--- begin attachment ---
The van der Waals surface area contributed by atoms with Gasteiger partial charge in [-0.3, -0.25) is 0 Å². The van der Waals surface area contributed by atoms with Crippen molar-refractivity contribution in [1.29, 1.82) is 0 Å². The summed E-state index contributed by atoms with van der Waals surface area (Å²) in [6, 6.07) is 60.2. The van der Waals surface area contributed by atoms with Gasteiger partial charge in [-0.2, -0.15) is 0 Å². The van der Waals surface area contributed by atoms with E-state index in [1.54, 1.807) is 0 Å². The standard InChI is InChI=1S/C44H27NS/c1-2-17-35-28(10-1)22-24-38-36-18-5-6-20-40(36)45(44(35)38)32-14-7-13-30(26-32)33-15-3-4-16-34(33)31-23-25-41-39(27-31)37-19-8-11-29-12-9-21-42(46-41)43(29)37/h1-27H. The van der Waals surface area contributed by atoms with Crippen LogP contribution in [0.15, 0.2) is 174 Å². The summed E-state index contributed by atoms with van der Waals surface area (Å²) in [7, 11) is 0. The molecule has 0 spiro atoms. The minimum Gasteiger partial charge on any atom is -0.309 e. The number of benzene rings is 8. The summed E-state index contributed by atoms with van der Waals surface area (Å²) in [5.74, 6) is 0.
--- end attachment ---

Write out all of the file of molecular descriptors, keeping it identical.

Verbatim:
The van der Waals surface area contributed by atoms with Gasteiger partial charge in [-0.3, -0.25) is 0 Å². The van der Waals surface area contributed by atoms with Crippen molar-refractivity contribution in [1.29, 1.82) is 0 Å². The summed E-state index contributed by atoms with van der Waals surface area (Å²) in [6, 6.07) is 60.2. The van der Waals surface area contributed by atoms with Gasteiger partial charge in [-0.2, -0.15) is 0 Å². The van der Waals surface area contributed by atoms with E-state index in [1.54, 1.807) is 0 Å². The standard InChI is InChI=1S/C44H27NS/c1-2-17-35-28(10-1)22-24-38-36-18-5-6-20-40(36)45(44(35)38)32-14-7-13-30(26-32)33-15-3-4-16-34(33)31-23-25-41-39(27-31)37-19-8-11-29-12-9-21-42(46-41)43(29)37/h1-27H. The van der Waals surface area contributed by atoms with Crippen LogP contribution in [0.15, 0.2) is 174 Å². The summed E-state index contributed by atoms with van der Waals surface area (Å²) in [7, 11) is 0. The molecule has 0 spiro atoms. The minimum Gasteiger partial charge on any atom is -0.309 e. The number of benzene rings is 8. The summed E-state index contributed by atoms with van der Waals surface area (Å²) in [5.74, 6) is 0.